In this spirit of unity I recommend this recent article by Rebekah Entralgo in ThinkProgress. It is a brief article that highlights one example where our history and ideals are being undermined.
Online racists celebrated Miller’s performance.
Algorithms Hidden Impact on How We Think
by Brian T. Lynch, MSW
Algorithms are powerful programs that increasing influence an individual’s world view. Their ubiquitous use may explain our growing political polarity, our growing knowledge gap in current affairs and even why our neighbors seem radicalized. But for impressionable or vulnerable individuals the impacts can be devastating.
Dylann Foot Roof is a case in point. You will recall he was a 21 year old white male who killed nine people in a 2015 massacre at a historical black church in Charleston, South Carolina. He left behind a manifesto that showed he was involved with white nationalist websites on the internet for about three years. A recent report by the Southern Policy Law Center details how Google search engine algorithms served a key part in radicalizing this young man who grew up in an otherwise stable, normal home.
Increasingly, algorithms decide what gets attention, and what is ignored; and even what gets published or censored in our search for knowledge on the internet. It is a powerful force with unforeseen consequences at best. Just as easily they can be used for sinister purposes as well if we aren’t careful.
The following are excerpts from a report presented by the Center for Internet and Human Rights (CIHR) entitled, Ethic of Algorithms. It serves as a good primer on what these powerful programs are and can do. CIHR promotes academic research about technology and society to inform public and academic debates.
- Algorithms are increasingly used in hiring (and firing), deciding who gets a job and who doesn’t. It is among the most powerful gate-keeping function in society.
- Algorithms influence how we perceive the world, often without us realizing it. by channeling our attention.
- Facebook algorithms decide what we see or don’t see. Newsfeed algorithm filters content without our knowing why.
- Facebook won’t say how the algorithm works, It’s proprietary. Without knowing the exact code, nobody can evaluate how your newsfeed is composed.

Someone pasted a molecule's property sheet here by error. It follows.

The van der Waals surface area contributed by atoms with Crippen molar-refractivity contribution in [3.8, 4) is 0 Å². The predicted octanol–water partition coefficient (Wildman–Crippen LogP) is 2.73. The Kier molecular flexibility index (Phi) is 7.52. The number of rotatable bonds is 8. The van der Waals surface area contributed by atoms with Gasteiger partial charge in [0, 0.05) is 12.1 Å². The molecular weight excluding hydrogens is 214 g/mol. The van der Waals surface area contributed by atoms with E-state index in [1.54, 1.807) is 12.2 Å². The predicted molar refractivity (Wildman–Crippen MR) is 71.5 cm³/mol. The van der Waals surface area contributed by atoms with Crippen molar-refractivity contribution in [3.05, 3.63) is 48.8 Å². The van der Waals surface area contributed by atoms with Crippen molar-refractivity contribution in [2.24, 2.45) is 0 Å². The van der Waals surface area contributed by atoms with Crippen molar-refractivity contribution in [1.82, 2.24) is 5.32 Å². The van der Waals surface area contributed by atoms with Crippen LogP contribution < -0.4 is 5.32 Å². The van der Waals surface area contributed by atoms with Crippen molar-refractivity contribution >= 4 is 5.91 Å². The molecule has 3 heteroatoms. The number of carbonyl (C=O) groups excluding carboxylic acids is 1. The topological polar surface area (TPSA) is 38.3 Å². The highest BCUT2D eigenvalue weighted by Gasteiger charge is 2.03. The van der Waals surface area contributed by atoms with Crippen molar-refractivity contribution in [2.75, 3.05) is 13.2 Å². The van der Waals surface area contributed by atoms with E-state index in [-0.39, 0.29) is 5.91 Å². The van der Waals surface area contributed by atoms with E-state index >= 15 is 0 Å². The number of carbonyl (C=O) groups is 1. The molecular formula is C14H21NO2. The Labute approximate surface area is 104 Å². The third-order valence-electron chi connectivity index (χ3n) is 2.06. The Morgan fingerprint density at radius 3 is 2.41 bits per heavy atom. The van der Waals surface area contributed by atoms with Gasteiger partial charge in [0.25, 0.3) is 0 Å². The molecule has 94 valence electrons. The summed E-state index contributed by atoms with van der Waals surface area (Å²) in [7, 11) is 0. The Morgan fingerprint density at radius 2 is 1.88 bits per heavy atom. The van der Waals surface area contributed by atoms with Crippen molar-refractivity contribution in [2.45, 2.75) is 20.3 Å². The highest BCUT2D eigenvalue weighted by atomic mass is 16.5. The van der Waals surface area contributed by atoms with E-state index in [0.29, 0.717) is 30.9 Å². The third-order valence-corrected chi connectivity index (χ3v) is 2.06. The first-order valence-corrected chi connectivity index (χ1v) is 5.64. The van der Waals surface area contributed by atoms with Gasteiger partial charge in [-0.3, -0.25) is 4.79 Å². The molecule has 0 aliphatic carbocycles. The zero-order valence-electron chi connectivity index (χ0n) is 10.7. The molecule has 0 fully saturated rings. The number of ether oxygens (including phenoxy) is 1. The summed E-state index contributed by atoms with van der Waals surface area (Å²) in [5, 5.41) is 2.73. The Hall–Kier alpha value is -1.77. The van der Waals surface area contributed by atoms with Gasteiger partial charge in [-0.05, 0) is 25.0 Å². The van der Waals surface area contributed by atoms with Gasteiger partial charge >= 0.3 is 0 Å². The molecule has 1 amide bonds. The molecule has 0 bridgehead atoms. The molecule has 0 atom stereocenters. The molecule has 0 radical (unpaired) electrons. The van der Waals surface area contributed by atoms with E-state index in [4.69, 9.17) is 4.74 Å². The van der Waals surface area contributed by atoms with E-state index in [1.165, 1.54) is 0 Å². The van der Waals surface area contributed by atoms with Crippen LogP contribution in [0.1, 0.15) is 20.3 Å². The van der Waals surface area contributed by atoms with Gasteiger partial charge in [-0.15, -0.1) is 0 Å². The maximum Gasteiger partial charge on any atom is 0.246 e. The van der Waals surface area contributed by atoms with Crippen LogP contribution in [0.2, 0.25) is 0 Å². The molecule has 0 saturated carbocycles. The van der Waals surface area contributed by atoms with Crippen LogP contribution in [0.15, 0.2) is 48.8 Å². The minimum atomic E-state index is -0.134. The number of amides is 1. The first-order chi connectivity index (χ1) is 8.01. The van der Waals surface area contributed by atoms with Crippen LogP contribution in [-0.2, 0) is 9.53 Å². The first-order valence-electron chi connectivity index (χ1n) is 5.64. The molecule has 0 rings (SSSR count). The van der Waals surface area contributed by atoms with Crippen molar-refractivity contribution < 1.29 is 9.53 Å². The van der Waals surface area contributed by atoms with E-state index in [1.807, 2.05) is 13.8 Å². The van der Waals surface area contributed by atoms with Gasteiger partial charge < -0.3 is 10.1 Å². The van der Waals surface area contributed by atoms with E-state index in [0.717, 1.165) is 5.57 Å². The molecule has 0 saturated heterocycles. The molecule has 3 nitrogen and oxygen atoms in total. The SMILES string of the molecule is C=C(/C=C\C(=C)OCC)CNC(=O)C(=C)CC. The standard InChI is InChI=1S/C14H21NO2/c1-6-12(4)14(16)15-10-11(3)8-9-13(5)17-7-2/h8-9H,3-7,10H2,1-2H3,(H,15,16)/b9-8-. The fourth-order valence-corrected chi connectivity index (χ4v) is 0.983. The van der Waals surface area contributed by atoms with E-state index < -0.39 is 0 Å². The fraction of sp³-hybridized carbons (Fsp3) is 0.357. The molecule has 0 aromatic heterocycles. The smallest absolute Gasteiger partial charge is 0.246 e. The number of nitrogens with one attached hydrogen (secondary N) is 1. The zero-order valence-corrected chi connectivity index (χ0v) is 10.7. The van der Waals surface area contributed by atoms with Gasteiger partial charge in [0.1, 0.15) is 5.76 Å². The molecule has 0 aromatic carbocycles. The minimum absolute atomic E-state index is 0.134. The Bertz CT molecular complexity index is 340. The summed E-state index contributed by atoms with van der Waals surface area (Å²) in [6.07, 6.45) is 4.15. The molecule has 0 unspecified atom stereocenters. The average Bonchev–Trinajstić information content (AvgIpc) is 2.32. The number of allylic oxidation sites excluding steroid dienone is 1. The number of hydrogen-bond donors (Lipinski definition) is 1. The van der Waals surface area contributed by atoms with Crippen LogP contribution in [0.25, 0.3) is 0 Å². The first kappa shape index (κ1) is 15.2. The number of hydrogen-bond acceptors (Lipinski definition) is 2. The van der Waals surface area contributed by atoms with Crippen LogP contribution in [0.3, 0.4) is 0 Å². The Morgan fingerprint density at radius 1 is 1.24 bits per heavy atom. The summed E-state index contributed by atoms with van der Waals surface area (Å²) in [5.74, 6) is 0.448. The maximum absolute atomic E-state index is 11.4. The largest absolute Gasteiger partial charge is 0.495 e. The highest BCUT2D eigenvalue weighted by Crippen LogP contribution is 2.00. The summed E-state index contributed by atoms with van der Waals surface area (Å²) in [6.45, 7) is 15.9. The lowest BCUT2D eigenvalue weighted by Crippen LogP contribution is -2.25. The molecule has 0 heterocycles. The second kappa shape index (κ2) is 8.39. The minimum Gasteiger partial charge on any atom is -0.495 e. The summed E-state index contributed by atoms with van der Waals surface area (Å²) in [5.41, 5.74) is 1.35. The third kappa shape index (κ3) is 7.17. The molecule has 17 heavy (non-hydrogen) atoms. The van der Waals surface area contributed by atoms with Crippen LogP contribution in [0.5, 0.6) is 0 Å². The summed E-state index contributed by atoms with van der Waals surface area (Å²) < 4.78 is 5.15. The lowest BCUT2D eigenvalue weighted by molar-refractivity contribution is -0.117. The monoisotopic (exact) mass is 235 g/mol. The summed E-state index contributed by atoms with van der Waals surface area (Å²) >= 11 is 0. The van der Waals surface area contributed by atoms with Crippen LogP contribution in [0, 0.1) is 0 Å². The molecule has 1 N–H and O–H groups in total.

- Complex algorithms are incomprehensible to outsiders but they have values, biases, and potential discrimination built in
- Without algorithms many applications would be unusable. We need them to cope with the enormous amounts of data. But we must be aware how they work
- Algorithms are not neutral, but rather they perpetuate the prejudices of their creators.
They must be known to the user
“Since algorithms make increasingly important decisions about our lives, users need to be informed about them. Knowledge about automated decision-making in everyday services is still very limited among consumers. Raising awareness should be at the heart of the debate about ethics of algorithms.”
We are already at the point where regulating computer algorithms is essential for our collective well being, yet most people aren’t even aware the threats and problems they pose. I know I wasn’t until very recently. I hope this brief blog posting and the links above encourage others to explore this topic further.
America at the Crossroads of Crisis
by Brian T. Lynch, MSW
His very name has become a dog whistle for expressing White outrage against growing minority influence in America. Trump! Trump! Trump!
His mantra, “Make America Great Again,” resonates with so many White people because they hear, “Make America White Again.”
As a country founded by immigrants and supported through slavery and exploitative labor practices for much of its formative years, the growth of a powerful, comfortable middle class in the last half of the last Century seemed like a coming of age. The rise of the middle class after World War II was vindication that our founding principles were virtuous and the diversity of our pluralistic society was our strength. We were now a world power and an exceptional example of a place where merit, innovation and hard work paid off. We were proof that immigrants can do well here. Of course the payoff was always more difficult for minority groups to achieve, especially African-Americans and South American migrants.
But now there has been some fundamental shifts in the fabric of America. The political and economic power of the middle class has been on a long, slow decline for decades. At the same time the population of minority groups and the flow of immigrants from our Southern borders have grown. Minority groups, taken together, make up nearly half of our citizens. Globalization of business has increased competition for good jobs and higher wages while domestic pressure has increased to give minority groups greater equality of opportunity. A bloody clash of cultures has arisen on the world stage adding anxiety for those of us who worry that America is losing its cultural identity. (A growing worry in Europe as well). And all the while, the American majority, made up of mostly White Protestants of Western European distraction, is being stretched and fractured by growing wealth inequality. The wages and ownership interests of most White Americans is declining while wealthy White elites are growing ever richer.